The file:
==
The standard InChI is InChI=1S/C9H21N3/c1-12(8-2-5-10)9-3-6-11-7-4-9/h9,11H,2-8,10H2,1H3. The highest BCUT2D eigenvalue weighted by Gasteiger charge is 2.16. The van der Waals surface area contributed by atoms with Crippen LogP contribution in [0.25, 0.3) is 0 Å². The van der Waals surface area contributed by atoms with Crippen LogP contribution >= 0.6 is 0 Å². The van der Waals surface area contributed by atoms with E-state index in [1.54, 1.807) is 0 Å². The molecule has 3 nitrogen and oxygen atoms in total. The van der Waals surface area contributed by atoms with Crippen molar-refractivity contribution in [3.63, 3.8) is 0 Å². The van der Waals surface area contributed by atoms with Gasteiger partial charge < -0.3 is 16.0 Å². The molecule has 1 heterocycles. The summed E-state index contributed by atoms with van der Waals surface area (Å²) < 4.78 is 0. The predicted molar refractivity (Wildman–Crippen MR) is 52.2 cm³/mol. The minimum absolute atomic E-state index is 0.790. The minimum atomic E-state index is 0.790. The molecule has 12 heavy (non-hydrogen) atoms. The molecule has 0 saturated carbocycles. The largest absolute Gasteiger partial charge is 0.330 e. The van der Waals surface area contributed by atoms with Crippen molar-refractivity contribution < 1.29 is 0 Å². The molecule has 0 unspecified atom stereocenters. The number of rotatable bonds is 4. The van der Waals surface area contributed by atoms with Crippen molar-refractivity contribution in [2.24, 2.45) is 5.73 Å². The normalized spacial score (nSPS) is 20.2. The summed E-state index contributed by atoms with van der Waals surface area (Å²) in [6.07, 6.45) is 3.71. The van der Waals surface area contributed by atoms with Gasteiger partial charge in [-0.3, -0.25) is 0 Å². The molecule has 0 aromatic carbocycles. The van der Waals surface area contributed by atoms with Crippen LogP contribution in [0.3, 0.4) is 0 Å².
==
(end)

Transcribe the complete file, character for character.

The standard InChI is InChI=1S/C9H21N3/c1-12(8-2-5-10)9-3-6-11-7-4-9/h9,11H,2-8,10H2,1H3. The highest BCUT2D eigenvalue weighted by Gasteiger charge is 2.16. The van der Waals surface area contributed by atoms with Crippen LogP contribution in [0.25, 0.3) is 0 Å². The van der Waals surface area contributed by atoms with Crippen LogP contribution >= 0.6 is 0 Å². The van der Waals surface area contributed by atoms with E-state index in [1.54, 1.807) is 0 Å². The molecule has 3 nitrogen and oxygen atoms in total. The van der Waals surface area contributed by atoms with Crippen molar-refractivity contribution in [3.63, 3.8) is 0 Å². The van der Waals surface area contributed by atoms with Gasteiger partial charge < -0.3 is 16.0 Å². The molecule has 1 heterocycles. The summed E-state index contributed by atoms with van der Waals surface area (Å²) < 4.78 is 0. The predicted molar refractivity (Wildman–Crippen MR) is 52.2 cm³/mol. The minimum absolute atomic E-state index is 0.790. The minimum atomic E-state index is 0.790. The molecule has 12 heavy (non-hydrogen) atoms. The molecule has 0 saturated carbocycles. The largest absolute Gasteiger partial charge is 0.330 e. The van der Waals surface area contributed by atoms with Crippen molar-refractivity contribution < 1.29 is 0 Å². The molecule has 0 unspecified atom stereocenters. The number of rotatable bonds is 4. The van der Waals surface area contributed by atoms with Crippen molar-refractivity contribution in [2.24, 2.45) is 5.73 Å². The normalized spacial score (nSPS) is 20.2. The summed E-state index contributed by atoms with van der Waals surface area (Å²) in [6.07, 6.45) is 3.71. The van der Waals surface area contributed by atoms with Gasteiger partial charge in [-0.3, -0.25) is 0 Å². The molecule has 0 aromatic carbocycles. The van der Waals surface area contributed by atoms with Crippen LogP contribution in [0.3, 0.4) is 0 Å².